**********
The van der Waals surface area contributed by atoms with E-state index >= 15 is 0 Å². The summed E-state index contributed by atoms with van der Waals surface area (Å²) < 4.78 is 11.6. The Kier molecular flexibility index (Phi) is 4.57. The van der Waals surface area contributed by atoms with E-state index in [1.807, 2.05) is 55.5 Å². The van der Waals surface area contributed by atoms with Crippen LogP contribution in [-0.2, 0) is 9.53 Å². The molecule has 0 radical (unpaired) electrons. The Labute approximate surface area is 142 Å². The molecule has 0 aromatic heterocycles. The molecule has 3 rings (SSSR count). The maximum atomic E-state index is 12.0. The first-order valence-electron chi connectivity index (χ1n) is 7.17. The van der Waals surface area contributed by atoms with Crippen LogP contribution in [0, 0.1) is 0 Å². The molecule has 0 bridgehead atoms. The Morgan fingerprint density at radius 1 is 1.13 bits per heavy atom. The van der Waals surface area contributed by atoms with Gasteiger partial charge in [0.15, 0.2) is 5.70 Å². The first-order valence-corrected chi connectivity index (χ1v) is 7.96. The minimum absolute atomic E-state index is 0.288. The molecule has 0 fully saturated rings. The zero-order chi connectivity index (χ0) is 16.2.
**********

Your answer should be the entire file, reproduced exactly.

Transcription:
The van der Waals surface area contributed by atoms with E-state index >= 15 is 0 Å². The summed E-state index contributed by atoms with van der Waals surface area (Å²) < 4.78 is 11.6. The Kier molecular flexibility index (Phi) is 4.57. The van der Waals surface area contributed by atoms with E-state index in [1.807, 2.05) is 55.5 Å². The van der Waals surface area contributed by atoms with Crippen LogP contribution in [-0.2, 0) is 9.53 Å². The molecule has 0 radical (unpaired) electrons. The Labute approximate surface area is 142 Å². The molecule has 0 aromatic heterocycles. The molecule has 3 rings (SSSR count). The maximum atomic E-state index is 12.0. The first-order valence-electron chi connectivity index (χ1n) is 7.17. The van der Waals surface area contributed by atoms with Crippen LogP contribution in [0, 0.1) is 0 Å². The molecule has 0 bridgehead atoms. The Morgan fingerprint density at radius 1 is 1.13 bits per heavy atom. The van der Waals surface area contributed by atoms with Gasteiger partial charge in [0.15, 0.2) is 5.70 Å². The first-order valence-corrected chi connectivity index (χ1v) is 7.96. The minimum absolute atomic E-state index is 0.288. The molecule has 0 fully saturated rings. The zero-order chi connectivity index (χ0) is 16.2.